“All those who are not police; all those in another uniform must leave; leave now!” announced the police officer, also on the stage.

Other police pushed the militia out of the room.

There was some order. “Calm.” Everybody was in a seat, except Dita and Budiman and the police that surrounded us all.

“You must all go to the police station,” he said to me. Budiman translated.

About two hours had passed. It was a stalemate. Although we hadn’t handed in our passports. It was obvious we had to leave the scene. The militia were not always obedient to the police.

“Remove them to the trucks,” he ordered.

They tugged at Jon again.

“No. Wait,” this time in Indonesian. “it must be orderly and safe. No dragging people.”

“Stay put, Jon.”

The policeman ordered his men to form a cordon from the front door to the trucks so the foreigners would be protected from the militia.

“Row by row, ya?” I turned to the officer.

The foreigners began leaving to climb aboard police trucks outside. The police did not miss the Pakistan and Filipino, although the Indian participant seemed to be able to melt in with the Indonesian participants.  A few had to go to their bungalows first to get passports and bags.

“Pak, we have a problem,” I spoke to him. I pointed to a couple who had brought their five year old daughter with them. “The small girl shouldn’t be taken on a truck. What about in your police car?” Sitting on the stage, I could see through the seminar room window at least one sedan.

He ordered two policeman to escort them to the sedan. The three of them sat on the back seat.

The room was emptied of foreigners.

“You too,” said the officer, in Indonesian now.

I walked with him down off the stage and to the front door of the seminar area.

There was that sleazy bar bungalow again. And the gravel road. And three police trucks packed with foreigners. They were not big trucks. They had benches down each side with about 5 or 6 people on each bench. The Indonesians had assigned two activists to accompany the foreigners on each truck to the police station. The two Indonesian lawyers at the seminar were also among them. The police were still standing around, although the cordon had dispersed.

I stood at the front door looking from truck to truck. They were all packed full. There was only one sedan, and with Peter Boyle, Pip Hinman and the young girl in the back and two officers in the front, there was no space there either. I knew there was a problem but before I any idea came to me, a middle aged man from among the militia stepped forward:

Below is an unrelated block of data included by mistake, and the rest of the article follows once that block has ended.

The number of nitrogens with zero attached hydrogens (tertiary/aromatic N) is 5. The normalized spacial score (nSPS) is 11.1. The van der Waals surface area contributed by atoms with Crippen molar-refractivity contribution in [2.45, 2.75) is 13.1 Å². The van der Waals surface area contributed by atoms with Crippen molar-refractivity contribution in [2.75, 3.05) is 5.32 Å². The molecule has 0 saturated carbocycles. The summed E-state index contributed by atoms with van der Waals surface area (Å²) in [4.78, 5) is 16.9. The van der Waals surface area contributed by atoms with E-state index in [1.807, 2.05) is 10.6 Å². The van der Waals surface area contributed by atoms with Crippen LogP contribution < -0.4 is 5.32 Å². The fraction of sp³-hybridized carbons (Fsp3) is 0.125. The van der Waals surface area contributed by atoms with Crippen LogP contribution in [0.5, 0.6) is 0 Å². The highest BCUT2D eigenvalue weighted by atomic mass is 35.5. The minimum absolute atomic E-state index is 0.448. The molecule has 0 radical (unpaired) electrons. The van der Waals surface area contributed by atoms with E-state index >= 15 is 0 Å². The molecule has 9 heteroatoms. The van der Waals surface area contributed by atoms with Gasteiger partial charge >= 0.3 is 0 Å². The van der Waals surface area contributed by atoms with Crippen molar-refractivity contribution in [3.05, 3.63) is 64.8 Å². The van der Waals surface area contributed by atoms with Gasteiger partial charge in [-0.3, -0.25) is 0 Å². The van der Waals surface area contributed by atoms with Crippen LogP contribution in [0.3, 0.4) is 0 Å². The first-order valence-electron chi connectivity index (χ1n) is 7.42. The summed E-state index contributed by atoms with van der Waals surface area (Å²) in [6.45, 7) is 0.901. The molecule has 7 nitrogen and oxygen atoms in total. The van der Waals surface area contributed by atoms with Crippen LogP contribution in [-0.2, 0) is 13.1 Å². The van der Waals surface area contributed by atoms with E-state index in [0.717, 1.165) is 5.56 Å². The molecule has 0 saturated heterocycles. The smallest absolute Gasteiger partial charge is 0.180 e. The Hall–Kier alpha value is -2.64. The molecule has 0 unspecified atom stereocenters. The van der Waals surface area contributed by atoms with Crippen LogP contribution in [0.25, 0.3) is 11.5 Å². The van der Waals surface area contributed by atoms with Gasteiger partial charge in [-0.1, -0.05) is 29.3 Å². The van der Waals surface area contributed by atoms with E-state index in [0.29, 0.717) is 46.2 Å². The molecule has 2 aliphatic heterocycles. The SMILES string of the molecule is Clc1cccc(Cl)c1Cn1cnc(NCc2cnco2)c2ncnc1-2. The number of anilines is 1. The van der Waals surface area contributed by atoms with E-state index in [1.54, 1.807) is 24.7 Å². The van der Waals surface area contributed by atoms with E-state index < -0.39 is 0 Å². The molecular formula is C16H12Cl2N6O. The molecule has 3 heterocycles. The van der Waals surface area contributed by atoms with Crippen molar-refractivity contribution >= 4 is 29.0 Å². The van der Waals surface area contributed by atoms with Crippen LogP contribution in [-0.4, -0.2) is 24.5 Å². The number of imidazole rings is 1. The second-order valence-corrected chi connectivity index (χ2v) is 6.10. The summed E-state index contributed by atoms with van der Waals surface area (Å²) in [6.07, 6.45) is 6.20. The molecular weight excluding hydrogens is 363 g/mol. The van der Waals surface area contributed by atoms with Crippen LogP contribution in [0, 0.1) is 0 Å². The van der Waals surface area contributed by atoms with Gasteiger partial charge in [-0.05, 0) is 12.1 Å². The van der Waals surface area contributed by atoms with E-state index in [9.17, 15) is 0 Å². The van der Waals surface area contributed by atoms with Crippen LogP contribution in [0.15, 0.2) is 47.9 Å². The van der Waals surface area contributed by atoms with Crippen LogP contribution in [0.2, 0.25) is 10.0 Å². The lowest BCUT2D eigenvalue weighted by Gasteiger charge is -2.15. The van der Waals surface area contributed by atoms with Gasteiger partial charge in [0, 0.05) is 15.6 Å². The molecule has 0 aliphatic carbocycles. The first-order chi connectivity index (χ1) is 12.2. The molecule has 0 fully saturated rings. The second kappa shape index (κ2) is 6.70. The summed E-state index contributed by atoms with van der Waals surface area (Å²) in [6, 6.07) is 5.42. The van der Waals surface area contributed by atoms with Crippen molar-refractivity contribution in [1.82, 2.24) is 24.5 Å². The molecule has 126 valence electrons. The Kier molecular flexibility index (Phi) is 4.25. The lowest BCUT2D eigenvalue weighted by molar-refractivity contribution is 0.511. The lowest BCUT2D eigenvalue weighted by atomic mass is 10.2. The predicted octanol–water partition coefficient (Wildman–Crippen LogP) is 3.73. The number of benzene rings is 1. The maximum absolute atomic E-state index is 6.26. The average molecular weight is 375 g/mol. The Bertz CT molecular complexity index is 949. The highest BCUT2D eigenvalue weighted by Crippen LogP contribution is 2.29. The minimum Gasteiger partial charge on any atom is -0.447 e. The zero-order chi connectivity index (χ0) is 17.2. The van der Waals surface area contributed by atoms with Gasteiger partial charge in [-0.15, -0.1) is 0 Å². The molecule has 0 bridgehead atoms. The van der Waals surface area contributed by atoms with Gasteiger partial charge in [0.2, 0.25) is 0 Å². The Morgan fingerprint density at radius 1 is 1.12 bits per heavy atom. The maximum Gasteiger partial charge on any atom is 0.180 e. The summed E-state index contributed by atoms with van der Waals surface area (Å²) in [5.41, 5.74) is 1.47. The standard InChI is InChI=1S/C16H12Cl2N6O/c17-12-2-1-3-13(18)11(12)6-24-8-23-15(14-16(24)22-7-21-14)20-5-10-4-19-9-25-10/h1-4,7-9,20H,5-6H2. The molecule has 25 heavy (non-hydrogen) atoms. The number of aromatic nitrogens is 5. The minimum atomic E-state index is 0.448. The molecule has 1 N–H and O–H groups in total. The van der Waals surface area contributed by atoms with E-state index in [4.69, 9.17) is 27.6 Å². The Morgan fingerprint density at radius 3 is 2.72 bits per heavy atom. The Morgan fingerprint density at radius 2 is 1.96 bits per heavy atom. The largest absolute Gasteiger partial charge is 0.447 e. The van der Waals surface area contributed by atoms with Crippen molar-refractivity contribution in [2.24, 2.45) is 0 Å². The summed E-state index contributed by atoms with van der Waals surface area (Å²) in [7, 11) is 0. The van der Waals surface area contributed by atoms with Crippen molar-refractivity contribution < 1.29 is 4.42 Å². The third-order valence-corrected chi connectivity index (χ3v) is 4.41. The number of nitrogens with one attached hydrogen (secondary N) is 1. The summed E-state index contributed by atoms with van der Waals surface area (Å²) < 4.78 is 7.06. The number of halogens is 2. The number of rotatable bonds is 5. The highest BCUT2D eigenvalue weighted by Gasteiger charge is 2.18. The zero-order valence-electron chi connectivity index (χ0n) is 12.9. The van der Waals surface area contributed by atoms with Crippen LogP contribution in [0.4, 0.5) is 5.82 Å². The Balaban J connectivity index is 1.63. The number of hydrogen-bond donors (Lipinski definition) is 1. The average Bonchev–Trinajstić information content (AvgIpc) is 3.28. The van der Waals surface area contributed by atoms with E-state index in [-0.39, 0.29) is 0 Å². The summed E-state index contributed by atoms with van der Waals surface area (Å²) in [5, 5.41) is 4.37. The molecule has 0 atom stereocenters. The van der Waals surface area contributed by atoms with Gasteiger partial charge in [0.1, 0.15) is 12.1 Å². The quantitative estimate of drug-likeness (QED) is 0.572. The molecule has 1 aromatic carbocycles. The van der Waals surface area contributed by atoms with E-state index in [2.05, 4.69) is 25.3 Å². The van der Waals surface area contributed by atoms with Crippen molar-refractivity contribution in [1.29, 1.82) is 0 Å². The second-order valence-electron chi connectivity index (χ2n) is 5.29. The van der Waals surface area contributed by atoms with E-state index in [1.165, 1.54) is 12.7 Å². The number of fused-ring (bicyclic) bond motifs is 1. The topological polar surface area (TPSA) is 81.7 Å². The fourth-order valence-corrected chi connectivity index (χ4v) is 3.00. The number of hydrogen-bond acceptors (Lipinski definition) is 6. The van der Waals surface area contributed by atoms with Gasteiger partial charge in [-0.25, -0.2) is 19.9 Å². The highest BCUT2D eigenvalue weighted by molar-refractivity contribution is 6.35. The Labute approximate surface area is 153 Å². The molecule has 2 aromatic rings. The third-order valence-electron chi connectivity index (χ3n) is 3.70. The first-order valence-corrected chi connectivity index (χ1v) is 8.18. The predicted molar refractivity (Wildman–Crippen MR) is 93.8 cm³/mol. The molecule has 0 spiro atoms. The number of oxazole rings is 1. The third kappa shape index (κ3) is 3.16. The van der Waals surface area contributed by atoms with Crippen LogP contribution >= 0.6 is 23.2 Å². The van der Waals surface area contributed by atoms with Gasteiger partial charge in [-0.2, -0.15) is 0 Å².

“We’ll take him!” he offered. He wasn’t wearing a militia camouflage uniform. He was well0-built, middle aged, and smiling with one of those unpleasant smiles somebody of ill-intent can put on. The senior officer was already in his car. The young policemen standing around had blank looks on their faces. I wasn’t really warming to the militia leader’s invitation. In fact, there was a kind of significant worry in my stomach: fear, no doubt.

“Up here, Max,” one of the Australians on the nearest truck shouted. Those on his bench squeezed along making an extra space. Somebody had been watching, thankfully. I scrambled up and sat between my Australian saviour and one of the two young Indonesian policeman guarding us.

Most of the Indonesian friends were inside.

After we drove up the militia, armed with machetes, attacked them. One was slashed with a machete and hospitalised. Most escaped into the neighbouring golf course. Some were able to hide until the militia left. We heard about it a little later, by text message, when we arrived at the police station in central Jakarta.

And the ride in the open police truck in the convoy from West Java into central Jakarta?

Well that is another little story.